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Bridewell, once palace, then prison, was an intriguing site in the early modern period. It changed hands several times before falling into the possession of the City of London to be used as a prison and hospital. The prison is mentioned in many early modern texts, including plays by Jonson and Dekker as well as the surveys and diaries of the period. Bridewell is located on the Agas map at the corner of the Thames and Fleet Ditch, labelled as BrideWell. The building was originally a palace built for King Henry VIII, but it became a workhouse and prison as the early modern period progressed. Bridewell also appears in texts as Brydewell, Bride Well, Bridewel, and Bride-well.

Royal Beginnings

Stow tells us that a royal dwelling long stood on the site of Bridewell by Saint Brides in Fleetstreet. St. Bride’s Church was one of the oldest churches in London, taking its name from Saint Brigid (sometimes written Bride) of Kildare1. What once was a tower, Stow writes, was replaced with the house called Bridewell (Stow; BHO). This house fell into ruin, but the property was acquired by Cardinal Thomas Wolsey in 1510, transferred to King Henry VIII in 1515, and completed in 1523 after Henry VIII added several wings and buildings. Situated near Westminster, Bridewell Palace often hosted foreign monarchs and dignitaries and it provided an alternative dwelling for royalty. According to Stow, the palace was built for receit of the Emperor Charles the 5(Stow; BHO). Johannes Sleidanus, in A famouse chronicle of oure time (1560), writes about this visit from Emperor Charles the Fifth, Holy Roman Emperor, to England in 1520:
In the begynning of the springe time, The emperour taketh shippinge in Spaine to sayle into Englande, where he was royally receiued of kynge Henry the eight, who had maried hys Aunte Katherine, which amonges other kyndes of his princelike liberalite builded a goodlye lodginge purposely for him vpon the Riuer of Themse, called Bridewell, and from thens he sayled into Flaunders, where he was ioyefully receyued of almen. (xviij)
Hall also records King Henry VIII’s personal use of Bridewell. He first notes a Christmas at which the kyng and many young gentlemen with hym, came to Bridewell, & there put hym, and .xv. other, al in Maskyng apparel before taking the royal barge down the Thames for a large masque and dinner (Hall Cliij). Henry VIII stopped at Bridewell, and there he & his nobles put on there robes of parliament, and so came to the blacke Freers church, where a Masse of the holy ghost was solemplie song by the kynges Chappell (Hall Clxxxvii). Stow adds, In the yeare 1529. the same king Henrie and Queene Katherine were lodged there, whilest the question of their marriage was argued in the Blacke Friers (Survey).
Bridewell was also a site where King Henry rewarded and raised peers of the realm. In The union of the two noble and illustre famelies of Lancatre [and] York, published in 1548, Edward Hall records several of the nobles who received titles at Bridewell. According to Hall, in 1595 King Henry VIII knighted his son, Henry Fitz Roy, and appointed him as Erle of Notyngham at the Manor or place of Bridewell (Hall Cxliij). Hall lists several other nobles who gained titles on the same day, including a children of twoo yere old who was given the title of Earle of Lincolne (Hall Cxliij). In 1553, King Edward VI gave Bridewell to the City of London as a workhouse, school, and prison. As Stow records: The tenth of Aprill the Lorde Mayor of London2 was sent for to the Courte at White hall, and there at that time, the Kings Maiestie gave to him for to be a work house for the poore and ydle persons of the Citie of London. This Palace of Bridewel. (1057) However, Edward died before the transaction was completed and thus when the Lord Maior of London, and the Aldermen entred into Bridewell, and tooke possession thereof, accordyng to the gifte of King Edward it had to be confirmed by Quéene Marie (Stow Chronicles 1100). Bridewell would become one of the most famous prisons of the early modern period and into the Victorian era.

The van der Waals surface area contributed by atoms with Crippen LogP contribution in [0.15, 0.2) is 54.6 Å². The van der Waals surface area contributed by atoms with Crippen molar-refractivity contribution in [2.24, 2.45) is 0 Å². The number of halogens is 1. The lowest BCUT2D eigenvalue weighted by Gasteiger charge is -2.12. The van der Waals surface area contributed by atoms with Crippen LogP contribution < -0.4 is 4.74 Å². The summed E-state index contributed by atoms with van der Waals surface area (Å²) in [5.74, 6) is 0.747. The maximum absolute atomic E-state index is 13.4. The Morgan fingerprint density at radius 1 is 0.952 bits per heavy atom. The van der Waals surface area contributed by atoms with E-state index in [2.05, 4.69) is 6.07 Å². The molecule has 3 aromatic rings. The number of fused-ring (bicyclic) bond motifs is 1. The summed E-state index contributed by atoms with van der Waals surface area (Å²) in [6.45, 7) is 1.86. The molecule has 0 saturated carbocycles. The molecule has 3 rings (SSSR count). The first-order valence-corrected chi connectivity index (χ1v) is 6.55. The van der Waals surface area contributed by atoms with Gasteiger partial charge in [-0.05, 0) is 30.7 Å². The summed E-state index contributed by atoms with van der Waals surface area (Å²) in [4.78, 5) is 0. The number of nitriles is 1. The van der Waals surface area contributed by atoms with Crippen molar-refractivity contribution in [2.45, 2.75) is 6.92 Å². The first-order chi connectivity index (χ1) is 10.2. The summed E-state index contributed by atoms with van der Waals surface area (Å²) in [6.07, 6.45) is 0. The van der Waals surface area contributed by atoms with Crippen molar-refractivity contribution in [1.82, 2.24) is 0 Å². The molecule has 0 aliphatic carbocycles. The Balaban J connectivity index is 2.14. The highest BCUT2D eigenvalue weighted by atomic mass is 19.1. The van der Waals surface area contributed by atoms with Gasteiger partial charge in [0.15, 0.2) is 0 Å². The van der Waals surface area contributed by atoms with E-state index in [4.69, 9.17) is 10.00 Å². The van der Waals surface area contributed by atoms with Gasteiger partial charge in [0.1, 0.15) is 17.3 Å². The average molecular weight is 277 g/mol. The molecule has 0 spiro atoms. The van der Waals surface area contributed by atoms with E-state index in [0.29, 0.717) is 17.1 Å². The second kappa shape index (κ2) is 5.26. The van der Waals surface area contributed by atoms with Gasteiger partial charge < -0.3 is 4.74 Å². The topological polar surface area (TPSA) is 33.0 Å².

Bridewell as Hospital and Prison

John Taylor recounts Bridewell’s history—from palace, to hospital and prison—in his The Praise and Vertue of Jayle and Jaylers. Taylor remarks:
Bridewell vnto my memory comes next;
Where idleneſſe and lechery is vext:
This is a royall houſe, of ſtate and port,
Which the eighth King Henry built, and there kept Court
King Edward ſomewhat ere his timeleſſe fall,
Gaue it away to be an Hoſpitall:
Which vſe the City puts it well vnto,
And many pious deeds they there doe doo:
But yet for Vagabonds and Runnagates,
For Whores, and idle knaues, and ſuchlike mates,
’Tis little better than a Iayle to thoſe,
Where they chop chalke, for meat and drinke and blowes
In this houſe thoſe that ’gainſt their wils doe dwell,
Loue well a Bride (perhaps) but not Bridewell
(Taylor sig. 2M2r)
What was once a royal palace would now be known as the Bridewell Royal Hospital and Bridewell Prison. Bridewell, along with other prisons and hospitals, would be funded by the rents of Savoy lands. Stow records that King Edward VI gave to London seauen hundred Markes landes of the Sauoy rentes [. . . .] towards the maintenance of the said workehouse of Bridewell, and of this Hospitall of Saint Thomas in Southwarke.
The institution of Bridewell began operating only because of Royal Charter. As Griffiths notes, while Bridewell did not have the endorsement Parliamentary act, Bridewell maintained a legal court in which defendants could be tried and prosecuted. It also had capacity to house two hundred prisoners, contained a school for orphan or vagabond children, and featured facilities where prisoners were put to work to earn their bread.